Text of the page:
Maine’s coronavirus-related restrictions are mostly in line with other New England states as governors across the region grapple with rising cases, while an expert warns that containing the virus will only get more difficult if cases continue to escalate.
After Maine did not see more than 100 daily cases of the virus until late October, the state saw a record 425 new cases on Monday. The surge comes as virus conditions have worsened across the country, with only Vermont and Hawaii seeing lower case rates than Maine over the past week, according to a New York Times tracker.
Gov. Janet Mills has largely eschewed reinstating business restrictions from earlier in the pandemic, pointing to a lack of federal aid to assist businesses and workers. Other governors have generally followed similar paths, though some New England states, most of which have higher case counts than Maine, have done more to limit gatherings as the virus has surged.
Among states in the region, Maine maintains higher gathering limits, with groups of as many as 50 people permitted to congregate indoors and 100 people outdoors. That stands in contrast to Vermont and Rhode Island, both of which have banned gatherings of separate households outright. Massachusetts and Connecticut have limited indoor gatherings to 10 people while New Hampshire has no gathering limits.
All New England states except New Hampshire have also restricted restaurant capacity and kept bars closed for indoor dining, though capacity limits differ slightly by state. Mills pushed back reopening bars for indoor seating in early November as coronavirus cases surged, though the change affected relatively few establishments. Only 59 establishments across the state are licensed as bars, while more than 370 are licensed as combined restaurants and bars that were allowed to reopen indoor seating over the summer, according to state liquor license data.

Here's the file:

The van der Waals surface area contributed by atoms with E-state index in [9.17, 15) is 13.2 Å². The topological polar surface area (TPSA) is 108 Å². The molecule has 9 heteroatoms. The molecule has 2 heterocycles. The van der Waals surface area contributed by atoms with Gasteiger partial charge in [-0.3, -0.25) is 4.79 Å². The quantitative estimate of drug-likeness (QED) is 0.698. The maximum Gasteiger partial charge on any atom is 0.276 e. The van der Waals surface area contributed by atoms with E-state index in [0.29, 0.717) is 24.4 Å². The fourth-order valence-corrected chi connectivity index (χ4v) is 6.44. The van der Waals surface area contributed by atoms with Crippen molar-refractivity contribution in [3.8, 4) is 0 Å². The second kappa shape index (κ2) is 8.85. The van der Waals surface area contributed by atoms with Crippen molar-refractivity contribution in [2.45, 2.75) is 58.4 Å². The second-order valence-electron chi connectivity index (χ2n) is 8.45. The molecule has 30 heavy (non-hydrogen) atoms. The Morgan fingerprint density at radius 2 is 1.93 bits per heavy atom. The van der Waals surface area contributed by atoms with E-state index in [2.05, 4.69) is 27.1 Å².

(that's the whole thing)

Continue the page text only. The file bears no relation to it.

New Hampshire is also the only state in the region with no curfew. Compared to other states, Maine’s curfew order is earlier — 9 p.m. rather than 10 p.m. — but also less stringent, covering only businesses while Massachusetts and Connecticut ask residents to stay home after 10 p.m.
Maine’s curfew received some pushback from restaurants, with industry leaders questioning why dining after 9 p.m. was different from earlier in the day. Experts have said while curfews may limit late crowds, they could also lead people to congregate in private instead.
Robert Horsburgh, an epidemiology professor at Boston University, said cutting back on settings where people do not wear masks, such as indoor dining, is “really the only option” to try to reduce transmission of the virus now that case levels have overwhelmed contact tracing systems. But he acknowledged that such restrictions posed political and economic challenges.
“I hope that Congress is quickly going to pass some sort of legislation, because the problem is, if you cut back the economy, then a lot of people don’t have any money, they don’t have any jobs, and then you have a different problem,” Horsburgh said.
Like Mills, other New England governors have been reluctant to impose business closures as the virus has worsened. Massachusetts Gov. Charlie Baker tightened capacity limits at a range of establishments on Tuesday, but only called for the closure of indoor performance venues. He also announced that restaurant patrons would be required to wear face coverings at all times when not eating, something Maine already requires.
Horsburgh said precautions that keep case levels in Maine where they are now would be easier than stopping the virus if cases continue to rise.
“It doesn’t just creep up and creep up, it creeps up and then it goes faster and faster, that’s the natural history of this sort of thing,” he said. “So we need to get on it now, because it’ll be four times as hard to deal with next week.”